Crabby Gets Schooled

As regular readers may recall, I am now in the process of studying for the ACE Health Coach Certification which I will take in about week's time.  According to the Trans-Theoretical Model of Change (which they are very big on at ACE), I seem to be moving from Stage II: Slothful Procrastination, to Stage III, Freak Out and Realize it's Time to Get Your Ass in Gear.

So, rather than attempt to scrounge up breaking news about an important health and fitness topic, I decided it might be a good time to put the "Cranky" back into Cranky Fitness! So how 'bout I slop together a quick post bitching about test-related matters? Gosh, doesn't that sound fun!

Yeah, ok, may it doesn't.  But here we go anyway. Perhaps you guys have something to complain about too and we can all grumble and commiserate for a bit.

Because while I may be a firm believer in taking control of your mindset and adopting helpful thoughts and all... well sometimes you gotta get the tantrums out of the way first.

Bitter Complaint # 1:

I am Not as Smart as I Thought I Was.

I think it's fair to say that I am not an overconfident person. If I am mediocre or crappy at something, I am usually pretty well aware of it.

But one thing I have never been crappy at is studying for and taking multiple choice standardized tests.  It is a useless skill in real life, but whatever--I'm one of those people who is way better at the hypothetical than the practical.

Yet I do not seem to be acing the practice tests leading up to the actual 3-hour examination.  WTF? This is distressing!  I should be better than this, never mind that "shoulds" and entitlement and resentment are not generally considered optimal performance enhancers.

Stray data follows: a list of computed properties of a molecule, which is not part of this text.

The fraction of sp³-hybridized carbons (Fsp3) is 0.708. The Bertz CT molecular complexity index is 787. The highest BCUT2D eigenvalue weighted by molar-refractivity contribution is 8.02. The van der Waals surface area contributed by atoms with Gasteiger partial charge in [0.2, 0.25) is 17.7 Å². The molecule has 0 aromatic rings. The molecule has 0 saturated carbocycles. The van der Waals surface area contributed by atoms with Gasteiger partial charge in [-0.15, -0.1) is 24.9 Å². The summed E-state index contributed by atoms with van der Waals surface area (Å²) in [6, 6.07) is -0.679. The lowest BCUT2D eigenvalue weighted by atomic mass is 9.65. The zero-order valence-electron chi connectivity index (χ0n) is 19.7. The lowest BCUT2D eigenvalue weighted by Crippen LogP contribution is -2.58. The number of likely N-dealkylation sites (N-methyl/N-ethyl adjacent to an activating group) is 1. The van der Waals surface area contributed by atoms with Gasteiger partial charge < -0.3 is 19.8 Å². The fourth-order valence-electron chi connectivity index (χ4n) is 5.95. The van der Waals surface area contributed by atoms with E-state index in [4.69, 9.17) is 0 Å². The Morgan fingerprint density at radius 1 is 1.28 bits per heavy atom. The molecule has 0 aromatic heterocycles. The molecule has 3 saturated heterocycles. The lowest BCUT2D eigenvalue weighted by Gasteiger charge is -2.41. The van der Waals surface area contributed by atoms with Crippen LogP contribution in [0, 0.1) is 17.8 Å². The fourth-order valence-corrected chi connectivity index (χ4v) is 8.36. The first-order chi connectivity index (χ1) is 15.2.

So what's the freakin' deal?

Well, in my mind, the study manual and materials and testing procedures are partly to blame (see #3 below). But some of it seems to be MY fault.  I hate that.

Some possible reasons for this discouraging turn of events:

1. I'm older now and my memory sucks.

2. I seem to be even more opinionated than ever!

This means instead of spending most of my time memorizing, I have these long conversations in my head with the authors of the study materials.  I patiently point out out the inconsistencies and omissions and faulty logic and convince them that they are wrong, wrong, wrong about so many things! (Note: They eventually apologize contritely and are very grateful for my input).

Strangely enough, while very satisfying, these imaginary conversations do not seem helpful in obtaining more right answers.

3. I'm a less anxious person than I was when I was younger.  Which makes life much more pleasant! However, this means I totally skipped the pre-panic stage of test preparation, in which I usually convince myself I'm far, far behind long before it's actually true.  I kinda forgot that pre-panic is a pretty darn effective study strategy. Now I'm actually behind for real.  Crap.

4.  I've been an attorney and I've been a psychotherapist, but neither of those fields gives you much of a background in physiology or nutrition. (Though it's a great background for over-analyzing and arguing, as well as spotting discrepancies, subtext, and disordered thinking).

Somehow I figured having a half-assed health and fitness blog would help make up for my lack of formal education and I would know a lot of the material already. As it turns out: um, no. Google U is not as comprehensive as one might think.

Bitter Complaint # 2: Apparently I am Not as Fit as I Thought I Was

I learned there are all sorts of fitness assessments a health coach can do to find out where clients are starting off.  Some of them are quite fundamental.  Remember me prattling on about how important it is to have a basic level of stability and flexibility before tackling more challenging feats? 

Yeah.  Well, guess who did some assessments on herself, and flunked several postural screens as well as two different balance tests? And who would have probably also performed poorly on the relative muscular endurance ratios and movement tests, had she bothered to complete them?